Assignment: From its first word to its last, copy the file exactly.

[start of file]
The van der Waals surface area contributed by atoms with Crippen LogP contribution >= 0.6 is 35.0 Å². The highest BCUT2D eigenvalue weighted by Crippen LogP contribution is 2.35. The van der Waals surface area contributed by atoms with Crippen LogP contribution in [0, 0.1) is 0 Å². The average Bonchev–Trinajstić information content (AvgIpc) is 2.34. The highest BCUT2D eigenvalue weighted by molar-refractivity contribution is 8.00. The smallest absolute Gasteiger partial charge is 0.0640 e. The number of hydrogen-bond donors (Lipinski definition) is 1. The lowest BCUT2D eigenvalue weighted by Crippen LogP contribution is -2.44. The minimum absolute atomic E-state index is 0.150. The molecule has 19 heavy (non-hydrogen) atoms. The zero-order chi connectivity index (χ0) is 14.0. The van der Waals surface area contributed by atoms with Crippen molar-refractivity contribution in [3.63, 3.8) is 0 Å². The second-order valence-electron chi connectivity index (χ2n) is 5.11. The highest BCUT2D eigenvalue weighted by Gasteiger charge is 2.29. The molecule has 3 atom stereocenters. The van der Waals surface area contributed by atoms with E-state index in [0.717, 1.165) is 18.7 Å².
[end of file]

The van der Waals surface area contributed by atoms with Crippen LogP contribution >= 0.6 is 35.0 Å². The highest BCUT2D eigenvalue weighted by Crippen LogP contribution is 2.35. The van der Waals surface area contributed by atoms with Crippen LogP contribution in [0, 0.1) is 0 Å². The average Bonchev–Trinajstić information content (AvgIpc) is 2.34. The highest BCUT2D eigenvalue weighted by molar-refractivity contribution is 8.00. The smallest absolute Gasteiger partial charge is 0.0640 e. The number of hydrogen-bond donors (Lipinski definition) is 1. The lowest BCUT2D eigenvalue weighted by Crippen LogP contribution is -2.44. The minimum absolute atomic E-state index is 0.150. The molecule has 19 heavy (non-hydrogen) atoms. The zero-order chi connectivity index (χ0) is 14.0. The van der Waals surface area contributed by atoms with Crippen molar-refractivity contribution in [3.63, 3.8) is 0 Å². The second-order valence-electron chi connectivity index (χ2n) is 5.11. The highest BCUT2D eigenvalue weighted by Gasteiger charge is 2.29. The molecule has 3 atom stereocenters. The van der Waals surface area contributed by atoms with E-state index in [0.717, 1.165) is 18.7 Å².